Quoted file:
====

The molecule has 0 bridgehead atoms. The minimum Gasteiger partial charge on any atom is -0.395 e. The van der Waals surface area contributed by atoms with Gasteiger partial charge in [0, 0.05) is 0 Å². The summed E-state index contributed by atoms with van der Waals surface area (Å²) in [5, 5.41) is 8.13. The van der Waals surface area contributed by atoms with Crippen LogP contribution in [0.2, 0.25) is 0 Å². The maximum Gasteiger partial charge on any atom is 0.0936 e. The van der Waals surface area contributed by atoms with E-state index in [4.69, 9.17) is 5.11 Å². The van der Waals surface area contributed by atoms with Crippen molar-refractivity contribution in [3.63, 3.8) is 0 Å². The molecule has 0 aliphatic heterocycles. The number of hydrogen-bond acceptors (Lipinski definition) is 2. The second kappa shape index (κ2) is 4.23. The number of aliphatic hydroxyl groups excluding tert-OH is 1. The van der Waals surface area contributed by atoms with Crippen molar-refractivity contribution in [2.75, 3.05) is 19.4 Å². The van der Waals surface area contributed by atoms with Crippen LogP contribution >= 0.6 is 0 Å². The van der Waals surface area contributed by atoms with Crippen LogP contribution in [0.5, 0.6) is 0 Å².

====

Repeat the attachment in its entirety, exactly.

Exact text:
The molecule has 0 bridgehead atoms. The minimum Gasteiger partial charge on any atom is -0.395 e. The van der Waals surface area contributed by atoms with Gasteiger partial charge in [0, 0.05) is 0 Å². The summed E-state index contributed by atoms with van der Waals surface area (Å²) in [5, 5.41) is 8.13. The van der Waals surface area contributed by atoms with Crippen LogP contribution in [0.2, 0.25) is 0 Å². The maximum Gasteiger partial charge on any atom is 0.0936 e. The van der Waals surface area contributed by atoms with E-state index in [4.69, 9.17) is 5.11 Å². The van der Waals surface area contributed by atoms with Crippen molar-refractivity contribution in [3.63, 3.8) is 0 Å². The molecule has 0 aliphatic heterocycles. The number of hydrogen-bond acceptors (Lipinski definition) is 2. The second kappa shape index (κ2) is 4.23. The number of aliphatic hydroxyl groups excluding tert-OH is 1. The van der Waals surface area contributed by atoms with Crippen molar-refractivity contribution in [2.75, 3.05) is 19.4 Å². The van der Waals surface area contributed by atoms with Crippen LogP contribution >= 0.6 is 0 Å². The van der Waals surface area contributed by atoms with Crippen LogP contribution in [0.5, 0.6) is 0 Å².